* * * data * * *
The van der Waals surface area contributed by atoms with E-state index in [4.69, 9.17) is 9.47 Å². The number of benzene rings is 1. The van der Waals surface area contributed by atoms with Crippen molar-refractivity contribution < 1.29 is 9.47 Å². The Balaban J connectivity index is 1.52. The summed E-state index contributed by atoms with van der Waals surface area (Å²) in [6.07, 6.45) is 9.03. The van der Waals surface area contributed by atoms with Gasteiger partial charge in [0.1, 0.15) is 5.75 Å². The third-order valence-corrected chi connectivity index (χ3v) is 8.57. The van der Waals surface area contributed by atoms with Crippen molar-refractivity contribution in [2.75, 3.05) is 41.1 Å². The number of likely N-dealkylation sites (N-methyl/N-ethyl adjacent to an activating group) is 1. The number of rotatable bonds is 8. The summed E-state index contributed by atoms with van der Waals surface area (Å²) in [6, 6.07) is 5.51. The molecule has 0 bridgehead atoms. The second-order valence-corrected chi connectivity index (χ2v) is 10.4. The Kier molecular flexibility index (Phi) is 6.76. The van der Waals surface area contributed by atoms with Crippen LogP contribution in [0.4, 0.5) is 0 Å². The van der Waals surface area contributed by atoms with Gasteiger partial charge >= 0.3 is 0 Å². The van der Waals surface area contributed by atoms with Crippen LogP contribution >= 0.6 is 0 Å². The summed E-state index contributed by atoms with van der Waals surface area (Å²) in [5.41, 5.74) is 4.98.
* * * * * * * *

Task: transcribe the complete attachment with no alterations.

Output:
The van der Waals surface area contributed by atoms with E-state index in [4.69, 9.17) is 9.47 Å². The number of benzene rings is 1. The van der Waals surface area contributed by atoms with Crippen molar-refractivity contribution < 1.29 is 9.47 Å². The Balaban J connectivity index is 1.52. The summed E-state index contributed by atoms with van der Waals surface area (Å²) in [6.07, 6.45) is 9.03. The van der Waals surface area contributed by atoms with Gasteiger partial charge in [0.1, 0.15) is 5.75 Å². The third-order valence-corrected chi connectivity index (χ3v) is 8.57. The van der Waals surface area contributed by atoms with Crippen molar-refractivity contribution in [2.75, 3.05) is 41.1 Å². The number of likely N-dealkylation sites (N-methyl/N-ethyl adjacent to an activating group) is 1. The number of rotatable bonds is 8. The summed E-state index contributed by atoms with van der Waals surface area (Å²) in [6, 6.07) is 5.51. The molecule has 0 bridgehead atoms. The second-order valence-corrected chi connectivity index (χ2v) is 10.4. The Kier molecular flexibility index (Phi) is 6.76. The van der Waals surface area contributed by atoms with Crippen LogP contribution in [0.4, 0.5) is 0 Å². The van der Waals surface area contributed by atoms with Gasteiger partial charge >= 0.3 is 0 Å². The van der Waals surface area contributed by atoms with Crippen LogP contribution >= 0.6 is 0 Å². The summed E-state index contributed by atoms with van der Waals surface area (Å²) in [5.41, 5.74) is 4.98.